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JW0X JW100QO Svalbard 2022

JW0X - JW100QO Svalbard DX-Expedition - 19 - 26 April 2022.

JW0X JW100QO Svalbard

After almost 16 months of hard working, the countdown began !
We were well prepared to head for the Arctic - Svalbard.

Two months before our departure we became a bit worried when a new Covid climax showed up in Europe. First of all we hoped that we didn’t
get infected ourselves and that all the borders would remain open.

On top of that, we had also read in the newspapers that SAS (Scandinavian Airlines) was in big financial troubles because of the Covid situation. We could better not think too hard about these ‘news’ and wanted to suppress these thoughts a bit because we had already spent 10.000 Euro on airline tickets.

Less than 3 weeks before our departure, we received an e-mail from SAS with bad news. Due to the poor financial condition of the company they were forced to cancel 2 of our 6 flights. There was a lot of emailing back and forth to find a good solution but there was no ideal proposal available.

Considering all our preparations we did not want to jeopardize the continuation of this DX-pedition. After consultation with the whole team we decided to be on the safe side and not to take any extra unnecessary risks and leave for Oslo on time. Because of that, we were stuck in Oslo for 3 days. All the equipment was not allowed to stay in the airport and therefore we had to find a solution.

There was no time to waste, it was short day and the search for accommodation could start. Hello madam, do you have any rooms available for fifteen people within three weeks? Small detail, we also have
36 suitcases of luggage with us, 2 ski-bags and a box of satellite antennas. The luck was briefly on our side and in a few days we had found a location just a few kilometers from the airport.

Either Marc ON4MA was not spared and was urgently admitted to the hospital. A surgery was necessary. Pretty soon Marc received a "no go" message from the professor. A big disappointment because we were all looking forward to the start of the DX-pedition with the whole team. However unfortunate as it was, we could not sit back and a few hours later we had a new candidate who wanted to travel with us. Mike ON2MVH joined our team at the last minute.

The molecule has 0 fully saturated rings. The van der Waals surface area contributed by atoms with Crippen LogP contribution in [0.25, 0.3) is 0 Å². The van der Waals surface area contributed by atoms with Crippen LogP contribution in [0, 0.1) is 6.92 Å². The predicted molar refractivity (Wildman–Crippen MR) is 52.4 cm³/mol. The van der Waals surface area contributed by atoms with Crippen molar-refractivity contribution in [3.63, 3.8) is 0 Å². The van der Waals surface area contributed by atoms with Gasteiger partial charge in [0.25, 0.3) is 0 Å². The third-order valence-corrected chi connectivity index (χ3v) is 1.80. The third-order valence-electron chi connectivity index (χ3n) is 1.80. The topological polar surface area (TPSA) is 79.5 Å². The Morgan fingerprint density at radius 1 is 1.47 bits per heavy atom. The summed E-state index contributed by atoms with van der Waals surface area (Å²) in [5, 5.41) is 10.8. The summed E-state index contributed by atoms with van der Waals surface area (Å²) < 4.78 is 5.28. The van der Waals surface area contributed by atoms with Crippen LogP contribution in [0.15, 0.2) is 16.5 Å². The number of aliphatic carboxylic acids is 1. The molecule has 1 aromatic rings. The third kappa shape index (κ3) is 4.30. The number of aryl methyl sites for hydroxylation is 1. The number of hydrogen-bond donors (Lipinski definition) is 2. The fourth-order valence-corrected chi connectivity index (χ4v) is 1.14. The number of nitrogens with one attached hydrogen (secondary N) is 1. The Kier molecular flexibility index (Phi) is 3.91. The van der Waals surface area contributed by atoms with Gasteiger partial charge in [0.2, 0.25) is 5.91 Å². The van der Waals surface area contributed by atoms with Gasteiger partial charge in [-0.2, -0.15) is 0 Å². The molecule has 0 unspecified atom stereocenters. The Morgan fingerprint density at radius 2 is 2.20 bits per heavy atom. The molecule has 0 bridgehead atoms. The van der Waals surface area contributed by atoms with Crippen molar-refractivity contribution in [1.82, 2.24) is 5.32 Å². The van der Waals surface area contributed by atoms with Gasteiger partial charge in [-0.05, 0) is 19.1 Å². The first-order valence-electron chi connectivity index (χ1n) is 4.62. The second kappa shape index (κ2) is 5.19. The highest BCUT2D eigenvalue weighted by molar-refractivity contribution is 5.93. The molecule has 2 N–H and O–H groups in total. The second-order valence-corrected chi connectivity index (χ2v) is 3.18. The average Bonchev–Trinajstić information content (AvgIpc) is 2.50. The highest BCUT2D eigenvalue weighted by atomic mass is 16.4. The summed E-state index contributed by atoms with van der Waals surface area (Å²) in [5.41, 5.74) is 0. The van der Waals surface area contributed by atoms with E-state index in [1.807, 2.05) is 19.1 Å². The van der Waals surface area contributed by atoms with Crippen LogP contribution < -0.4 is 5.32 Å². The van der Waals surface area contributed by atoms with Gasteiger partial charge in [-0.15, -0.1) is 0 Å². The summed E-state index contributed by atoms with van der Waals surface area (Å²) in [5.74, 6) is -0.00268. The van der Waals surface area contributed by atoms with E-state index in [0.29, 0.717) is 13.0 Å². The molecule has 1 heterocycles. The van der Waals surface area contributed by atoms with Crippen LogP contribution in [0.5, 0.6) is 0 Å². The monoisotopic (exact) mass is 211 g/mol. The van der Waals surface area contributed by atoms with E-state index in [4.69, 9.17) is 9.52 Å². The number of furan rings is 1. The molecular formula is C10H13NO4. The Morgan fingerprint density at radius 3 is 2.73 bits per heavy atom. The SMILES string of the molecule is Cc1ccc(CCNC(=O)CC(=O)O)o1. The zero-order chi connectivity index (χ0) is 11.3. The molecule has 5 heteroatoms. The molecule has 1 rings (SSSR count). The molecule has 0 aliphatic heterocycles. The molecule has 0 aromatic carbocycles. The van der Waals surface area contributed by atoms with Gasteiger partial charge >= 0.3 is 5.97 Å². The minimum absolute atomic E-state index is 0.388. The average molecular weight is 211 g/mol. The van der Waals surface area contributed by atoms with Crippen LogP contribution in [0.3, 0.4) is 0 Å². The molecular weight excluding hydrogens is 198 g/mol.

The team was again complete and consisted of: ON4ANN Erik, ON5UR Max, DJ5MO Jelmer, ON2BDJ Willy, ON2MVH Mike, ON4BR Carlo, ON4CKM Cedric, ON4DCU Patrick, ON4DTO André, ON4EC Erik, ON5RA Pascal, ON6CC Marc, ON7RU Franky, ON8AZ Francis and ON8AK Marc.

JW0X JW100QO Svalbard Article Image 2
Easter Sunday April 17, 2022 was the day, our adventure could finally start. We flew from Zaventem (Brussels) to Oslo (Norway). From Oslo we continued to Tromso in the north of Norway and so further towards
Longyearbyen (Svalbard).

Tuesday afternoon, April 19, we landed safely in Svalbard. After we gathered all our luggage we very quickly noticed that one suitcase was
was missing. Just the suitcase with our high power bandpass filters. After sending our complaint to SAS, they promised us that the suitcase would arrive with one of the next flights.

The weather gods welcomed us just fine, the sun was out in full force and the temperature was only a few degrees below freezing.
We cleared the 4X4 jeep of snow and so we could take all the equipment away to the different locations. We stayed at 3 locations and could also use the location of JW5E.

After all the material was distributed over the various locations everyone had his duty and the building up could start. We were in good courage and wanted to get JW0X on the air as soon as possible. The early evening arrived, it was already getting considerably colder and the ice was very slippery. Fate struck very quickly, while placing the DX-commander Willy ON2BDJ fell seriously with his head and back on the ice and even lost consciousness a couple of times. We had to get Willy out of here as quickly as possible but couldn't because of the severe pain in his back and notified the emergency services. A helpful man had already provided us with a foil to keep his body warm. Together we continued to rub the arms and legs of Willy hoping he would not cool down too much.

Where were those emergency services ... After half an hour we got a call
asking if it was still necessary for them to come by? What we did not
knew is that the emergency services there only work with volunteers and they had to go to the hospital before they could leave. Some time later they were at the scene. Afterwards we could laugh about it.
But seeing someone suffering on the cold ice takes long, very long...
But luckily, Willy was able to leave the hospital later that evening.

That same evening the first two stations were ready and we could start.
The first connection was made with Marc ON4MA.
This way we wanted to encourage Marc, because he had to drop out at the last minute. That evening we made a total of 1390 contacts.

Not all stations were operational yet and we also missed the suitcase
with the high power bandpass filters. Still, the pile-ups were much better than we expected, you never know in advance what to expect in the far
north. Svalbard is almost constantly in the Aurora zone. When we were
there it was daylight 24 hours a day.